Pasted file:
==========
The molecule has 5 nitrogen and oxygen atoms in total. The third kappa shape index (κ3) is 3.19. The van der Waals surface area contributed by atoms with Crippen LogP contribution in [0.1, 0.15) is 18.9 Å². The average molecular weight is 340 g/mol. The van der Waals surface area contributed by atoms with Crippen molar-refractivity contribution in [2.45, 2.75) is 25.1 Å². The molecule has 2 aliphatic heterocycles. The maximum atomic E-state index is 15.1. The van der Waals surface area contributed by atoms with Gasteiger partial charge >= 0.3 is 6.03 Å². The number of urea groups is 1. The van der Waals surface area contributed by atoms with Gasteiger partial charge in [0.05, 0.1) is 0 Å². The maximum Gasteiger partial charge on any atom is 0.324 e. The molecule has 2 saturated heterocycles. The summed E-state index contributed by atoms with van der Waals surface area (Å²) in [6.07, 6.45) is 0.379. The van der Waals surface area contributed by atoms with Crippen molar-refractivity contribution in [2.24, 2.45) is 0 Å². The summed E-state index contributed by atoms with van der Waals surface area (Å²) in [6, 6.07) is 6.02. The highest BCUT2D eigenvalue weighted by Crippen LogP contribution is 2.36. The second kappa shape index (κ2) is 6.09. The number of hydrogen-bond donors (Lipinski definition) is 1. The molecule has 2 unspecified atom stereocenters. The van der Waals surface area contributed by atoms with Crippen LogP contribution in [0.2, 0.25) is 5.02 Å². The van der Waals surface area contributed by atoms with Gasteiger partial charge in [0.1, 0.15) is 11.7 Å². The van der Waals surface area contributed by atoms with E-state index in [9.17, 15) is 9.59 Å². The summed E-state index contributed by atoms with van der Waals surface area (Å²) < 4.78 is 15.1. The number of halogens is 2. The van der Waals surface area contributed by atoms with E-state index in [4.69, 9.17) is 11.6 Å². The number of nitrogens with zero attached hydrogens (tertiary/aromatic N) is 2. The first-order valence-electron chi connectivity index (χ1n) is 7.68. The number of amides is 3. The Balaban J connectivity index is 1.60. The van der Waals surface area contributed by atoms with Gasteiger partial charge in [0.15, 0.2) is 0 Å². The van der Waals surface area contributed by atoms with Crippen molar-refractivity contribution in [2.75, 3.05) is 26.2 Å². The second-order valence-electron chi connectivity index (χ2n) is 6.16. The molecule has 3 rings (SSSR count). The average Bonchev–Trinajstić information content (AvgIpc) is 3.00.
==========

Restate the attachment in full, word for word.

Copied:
The molecule has 5 nitrogen and oxygen atoms in total. The third kappa shape index (κ3) is 3.19. The van der Waals surface area contributed by atoms with Crippen LogP contribution in [0.1, 0.15) is 18.9 Å². The average molecular weight is 340 g/mol. The van der Waals surface area contributed by atoms with Crippen molar-refractivity contribution in [2.45, 2.75) is 25.1 Å². The molecule has 2 aliphatic heterocycles. The maximum atomic E-state index is 15.1. The van der Waals surface area contributed by atoms with Gasteiger partial charge >= 0.3 is 6.03 Å². The number of urea groups is 1. The van der Waals surface area contributed by atoms with Gasteiger partial charge in [0.05, 0.1) is 0 Å². The maximum Gasteiger partial charge on any atom is 0.324 e. The molecule has 2 saturated heterocycles. The summed E-state index contributed by atoms with van der Waals surface area (Å²) in [6.07, 6.45) is 0.379. The van der Waals surface area contributed by atoms with Crippen molar-refractivity contribution in [2.24, 2.45) is 0 Å². The summed E-state index contributed by atoms with van der Waals surface area (Å²) in [6, 6.07) is 6.02. The highest BCUT2D eigenvalue weighted by Crippen LogP contribution is 2.36. The second kappa shape index (κ2) is 6.09. The number of hydrogen-bond donors (Lipinski definition) is 1. The molecule has 2 unspecified atom stereocenters. The van der Waals surface area contributed by atoms with Crippen LogP contribution in [0.2, 0.25) is 5.02 Å². The van der Waals surface area contributed by atoms with Gasteiger partial charge in [0.1, 0.15) is 11.7 Å². The van der Waals surface area contributed by atoms with E-state index in [9.17, 15) is 9.59 Å². The summed E-state index contributed by atoms with van der Waals surface area (Å²) < 4.78 is 15.1. The number of halogens is 2. The van der Waals surface area contributed by atoms with E-state index in [4.69, 9.17) is 11.6 Å². The number of nitrogens with zero attached hydrogens (tertiary/aromatic N) is 2. The first-order valence-electron chi connectivity index (χ1n) is 7.68. The number of amides is 3. The Balaban J connectivity index is 1.60. The van der Waals surface area contributed by atoms with Gasteiger partial charge in [0.15, 0.2) is 0 Å². The van der Waals surface area contributed by atoms with Crippen molar-refractivity contribution in [2.75, 3.05) is 26.2 Å². The second-order valence-electron chi connectivity index (χ2n) is 6.16. The molecule has 3 rings (SSSR count). The average Bonchev–Trinajstić information content (AvgIpc) is 3.00.